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The last country school

Phil Dunn, Valley Falls, attended Nichols No. 11 country school as a youth as did Betty Jane Wilson some years earlier. Barbara Tosh was the school’s last teacher. Nichols was one of 100 country schools that served the children of Jefferson County.

Phil Dunn, Valley Falls, attended Nichols No. 11 country school as a youth as did Betty Jane Wilson some years earlier. Barbara Tosh was the school’s last teacher. Nichols was one of 100 country schools that served the children of Jefferson County.

 

 

Story and photo by Clarke Davis

There are six school districts in Jefferson County. There used to be an even 100.

Those country schools were spaced so that a couple’s children didn’t have much over two miles to walk to get to school.

The last one-room school to close was Nichols School in 1965. The building still stands on the side of Labette Road and is located midway between Valley Falls and Nortonville. The school dates back to 1859 and the remaining building served the district for 65 years.

Phil Dunn, Valley Falls, went to grades 1 through 8 at Nichols before entering high school in Valley Falls.

“There were three school buses that came within a mile of our farm and I picked the one that came past our lane,” he said. That one was Valley Falls as opposed to Nortonville or Effingham.

Dunn, soon to be 65, left a class with four students and entered a freshman class of 55. That class would graduate in 1967. His sister, Gail Jepson, was two years younger and left the same year to enter seventh grade at Valley Falls.

It’s been 50 years since the school bell called children to class in this building and many more years since chalk was applied to the blackboards in the other 99 country schools.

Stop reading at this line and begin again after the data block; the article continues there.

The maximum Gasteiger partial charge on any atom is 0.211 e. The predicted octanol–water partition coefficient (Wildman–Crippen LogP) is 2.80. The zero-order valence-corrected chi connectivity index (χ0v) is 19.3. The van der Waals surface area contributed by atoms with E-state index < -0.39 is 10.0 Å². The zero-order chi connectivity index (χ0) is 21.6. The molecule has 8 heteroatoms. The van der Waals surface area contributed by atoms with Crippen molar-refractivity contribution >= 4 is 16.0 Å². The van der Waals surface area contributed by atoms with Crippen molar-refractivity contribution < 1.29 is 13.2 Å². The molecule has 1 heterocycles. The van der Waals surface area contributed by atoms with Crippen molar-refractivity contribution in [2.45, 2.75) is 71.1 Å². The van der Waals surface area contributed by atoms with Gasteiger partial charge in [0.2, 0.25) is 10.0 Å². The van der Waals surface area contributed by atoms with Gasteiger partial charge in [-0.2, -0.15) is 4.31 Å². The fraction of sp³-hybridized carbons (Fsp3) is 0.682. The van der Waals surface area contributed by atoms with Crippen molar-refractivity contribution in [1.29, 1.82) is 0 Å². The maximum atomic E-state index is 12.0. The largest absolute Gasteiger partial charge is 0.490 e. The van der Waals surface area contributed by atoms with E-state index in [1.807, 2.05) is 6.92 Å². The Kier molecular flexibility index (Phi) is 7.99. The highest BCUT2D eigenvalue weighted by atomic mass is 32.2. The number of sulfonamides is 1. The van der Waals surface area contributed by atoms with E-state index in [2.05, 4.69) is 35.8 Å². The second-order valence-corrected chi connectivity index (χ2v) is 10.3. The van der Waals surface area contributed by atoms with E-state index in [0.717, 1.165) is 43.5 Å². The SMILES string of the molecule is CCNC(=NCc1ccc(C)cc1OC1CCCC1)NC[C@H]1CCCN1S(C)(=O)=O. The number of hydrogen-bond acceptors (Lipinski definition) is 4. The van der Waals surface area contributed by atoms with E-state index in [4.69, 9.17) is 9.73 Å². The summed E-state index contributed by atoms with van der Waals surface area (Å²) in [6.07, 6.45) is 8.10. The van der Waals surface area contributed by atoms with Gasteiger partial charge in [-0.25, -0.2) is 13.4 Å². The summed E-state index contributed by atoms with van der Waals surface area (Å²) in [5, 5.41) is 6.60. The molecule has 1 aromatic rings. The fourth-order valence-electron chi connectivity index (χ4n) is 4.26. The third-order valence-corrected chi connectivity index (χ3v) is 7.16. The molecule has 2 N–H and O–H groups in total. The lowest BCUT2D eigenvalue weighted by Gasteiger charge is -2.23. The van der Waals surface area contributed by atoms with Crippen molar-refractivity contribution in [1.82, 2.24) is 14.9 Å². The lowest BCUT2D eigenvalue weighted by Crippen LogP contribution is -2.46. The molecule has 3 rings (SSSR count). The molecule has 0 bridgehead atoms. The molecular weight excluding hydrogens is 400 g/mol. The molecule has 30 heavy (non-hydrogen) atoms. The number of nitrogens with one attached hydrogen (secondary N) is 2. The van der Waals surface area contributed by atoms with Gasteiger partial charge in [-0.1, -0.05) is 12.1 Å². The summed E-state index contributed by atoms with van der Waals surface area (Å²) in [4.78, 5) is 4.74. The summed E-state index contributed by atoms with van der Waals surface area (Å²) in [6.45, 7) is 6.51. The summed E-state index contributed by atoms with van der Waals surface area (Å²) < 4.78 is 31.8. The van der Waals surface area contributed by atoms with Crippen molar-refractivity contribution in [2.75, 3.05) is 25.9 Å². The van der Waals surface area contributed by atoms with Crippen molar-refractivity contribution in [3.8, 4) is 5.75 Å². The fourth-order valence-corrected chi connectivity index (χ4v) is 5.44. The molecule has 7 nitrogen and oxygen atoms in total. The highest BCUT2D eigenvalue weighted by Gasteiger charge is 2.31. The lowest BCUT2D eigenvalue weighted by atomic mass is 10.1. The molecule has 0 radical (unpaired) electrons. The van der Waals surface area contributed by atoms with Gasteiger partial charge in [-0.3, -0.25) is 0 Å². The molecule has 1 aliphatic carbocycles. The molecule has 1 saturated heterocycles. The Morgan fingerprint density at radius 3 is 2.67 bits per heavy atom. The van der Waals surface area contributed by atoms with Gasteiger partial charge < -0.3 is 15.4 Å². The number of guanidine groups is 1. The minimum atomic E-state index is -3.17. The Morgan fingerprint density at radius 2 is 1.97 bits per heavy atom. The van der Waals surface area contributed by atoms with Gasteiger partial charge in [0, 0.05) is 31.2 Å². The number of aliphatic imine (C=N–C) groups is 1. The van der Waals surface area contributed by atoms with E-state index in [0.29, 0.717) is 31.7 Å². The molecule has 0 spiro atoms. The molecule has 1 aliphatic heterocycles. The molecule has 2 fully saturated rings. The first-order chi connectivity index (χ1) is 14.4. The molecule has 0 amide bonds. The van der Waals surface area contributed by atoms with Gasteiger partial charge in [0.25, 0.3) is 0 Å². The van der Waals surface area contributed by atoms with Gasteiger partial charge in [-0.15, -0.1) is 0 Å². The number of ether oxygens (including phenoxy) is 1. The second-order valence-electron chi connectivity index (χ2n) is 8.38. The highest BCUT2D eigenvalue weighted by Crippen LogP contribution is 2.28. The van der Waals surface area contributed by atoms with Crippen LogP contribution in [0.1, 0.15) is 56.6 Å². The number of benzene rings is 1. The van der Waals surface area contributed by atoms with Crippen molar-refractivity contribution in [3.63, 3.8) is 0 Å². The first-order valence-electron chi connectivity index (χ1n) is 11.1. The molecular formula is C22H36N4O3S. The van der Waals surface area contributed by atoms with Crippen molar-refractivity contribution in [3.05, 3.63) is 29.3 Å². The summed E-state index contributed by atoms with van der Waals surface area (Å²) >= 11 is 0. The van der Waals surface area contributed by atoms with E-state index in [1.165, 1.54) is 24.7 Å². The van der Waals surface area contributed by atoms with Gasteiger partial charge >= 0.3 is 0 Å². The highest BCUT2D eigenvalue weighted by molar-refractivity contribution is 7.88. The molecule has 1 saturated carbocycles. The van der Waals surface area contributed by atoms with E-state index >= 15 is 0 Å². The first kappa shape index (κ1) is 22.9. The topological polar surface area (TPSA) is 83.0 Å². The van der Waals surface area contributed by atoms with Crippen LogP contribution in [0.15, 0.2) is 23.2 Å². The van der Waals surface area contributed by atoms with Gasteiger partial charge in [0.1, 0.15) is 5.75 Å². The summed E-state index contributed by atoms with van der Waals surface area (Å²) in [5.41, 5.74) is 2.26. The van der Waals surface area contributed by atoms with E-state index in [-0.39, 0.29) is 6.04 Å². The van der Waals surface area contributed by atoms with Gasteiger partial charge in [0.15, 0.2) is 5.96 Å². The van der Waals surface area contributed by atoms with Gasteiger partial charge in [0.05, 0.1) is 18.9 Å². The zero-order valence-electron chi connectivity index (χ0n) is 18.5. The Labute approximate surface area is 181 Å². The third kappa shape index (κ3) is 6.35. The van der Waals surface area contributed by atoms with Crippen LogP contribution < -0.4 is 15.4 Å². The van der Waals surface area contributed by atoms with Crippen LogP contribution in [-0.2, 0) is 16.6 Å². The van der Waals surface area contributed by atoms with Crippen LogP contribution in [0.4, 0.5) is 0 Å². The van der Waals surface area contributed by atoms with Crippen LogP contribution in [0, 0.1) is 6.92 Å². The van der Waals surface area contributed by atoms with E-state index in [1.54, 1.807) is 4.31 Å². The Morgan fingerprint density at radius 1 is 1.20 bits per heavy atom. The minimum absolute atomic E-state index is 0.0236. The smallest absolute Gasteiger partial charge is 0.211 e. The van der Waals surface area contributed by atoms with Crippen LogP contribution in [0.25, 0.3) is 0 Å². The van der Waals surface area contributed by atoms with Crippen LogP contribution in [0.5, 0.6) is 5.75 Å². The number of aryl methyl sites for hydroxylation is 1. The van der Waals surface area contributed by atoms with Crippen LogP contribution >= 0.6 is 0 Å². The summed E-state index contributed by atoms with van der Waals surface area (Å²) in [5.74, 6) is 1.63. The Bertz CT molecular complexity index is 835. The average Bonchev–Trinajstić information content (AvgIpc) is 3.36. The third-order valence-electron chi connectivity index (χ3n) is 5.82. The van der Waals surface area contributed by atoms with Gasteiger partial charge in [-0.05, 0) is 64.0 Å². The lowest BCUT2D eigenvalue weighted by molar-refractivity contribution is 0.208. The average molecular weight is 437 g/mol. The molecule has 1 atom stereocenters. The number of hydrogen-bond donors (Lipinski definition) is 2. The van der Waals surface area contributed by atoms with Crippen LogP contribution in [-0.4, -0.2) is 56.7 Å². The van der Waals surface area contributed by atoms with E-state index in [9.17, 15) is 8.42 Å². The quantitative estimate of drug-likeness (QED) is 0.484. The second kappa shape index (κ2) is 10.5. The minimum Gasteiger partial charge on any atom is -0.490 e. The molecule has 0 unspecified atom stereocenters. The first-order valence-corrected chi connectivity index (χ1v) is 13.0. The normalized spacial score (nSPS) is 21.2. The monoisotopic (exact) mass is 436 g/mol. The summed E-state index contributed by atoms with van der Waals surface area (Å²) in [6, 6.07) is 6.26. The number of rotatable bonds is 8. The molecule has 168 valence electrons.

Dunn said a coal furnace was in the basement at Nichols, but was replaced at one point with a propane heating stove. He recalled wrapping potatoes in tinfoil and heating them in the coal ashes for a hot meal.

The building has the appearance of being aged and unkept. Gone are the well pump and the girls’ and boys’ outhouses. Gone are the merry-go-round and swings and slide.

“This was before baggies when we used wax paper to wrap our sandwiches,” Phil said. “We then used the wax paper to sit on when we came down the slide. It made for a faster trip.”

A 15-gallon crock with a spigot held water and each child had their own drinking cup.

When recess time came, all the children were released and Dunn said they all played together.

“The big kids would push the little kids on the merry-go-round or we’d play ball or something,” he said.

The teacher would rely on one of the older boys to rid the building of an occasional snake or run to fetch help if someone got injured.

Betty Jane Wilson, 92, president of the Valley Falls Historical Society, also attended Nichols school among others in the vicinity. A few desks from the school are now in the society’s museum. Betty Jane was in the eighth grade when local retired teacher Barbara Tosh entered first grade.

Tosh was the last teacher at Nichols when it closed. She taught at Nichols four years. It was the school she started in as a first-grader, but her family moved and she left after the fourth grade to attend school at Nortonville and then on to college.

“When I’d leave home I’d stop and pick up students on the way to school. When I arrived I had half my students with me,” she said.

The railroad track ran by not far from the school and she said back in the ’30s and ’40s the tramps that followed the tracks would come to the school at night and the teacher would find them sleeping in the basement when she went to tend the furnace. By the time Barbara was teaching there the hobo days were long gone.

Because it was the last country school to close following unification, the Kansas City Star did a feature on it and its nine students in 1964. The headline captured the school’s nickname, “ ’Possum Trot.”

By that time four of the pupils were Schneiders, who had been preceded by seven siblings, along with two Uhlers, a Dunn, Page, and Bond.

After statewide school unification a school had to have 10 students to receive state aid, so the last year the parents had to pay extra in taxes to support No. 11. There was a day when Nichols had 70 pupils.

The Star feature pictured the children in the school and at recess along with the board president Celestine Schneider and county school superintendent Ira Brammel.

At left are the names of all 100 schools that once graced the countryside in Jefferson County.

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Posted by on Mar 31 2014. Filed under County News, Featured. You can follow any responses to this entry through the RSS 2.0. Both comments and pings are currently closed.

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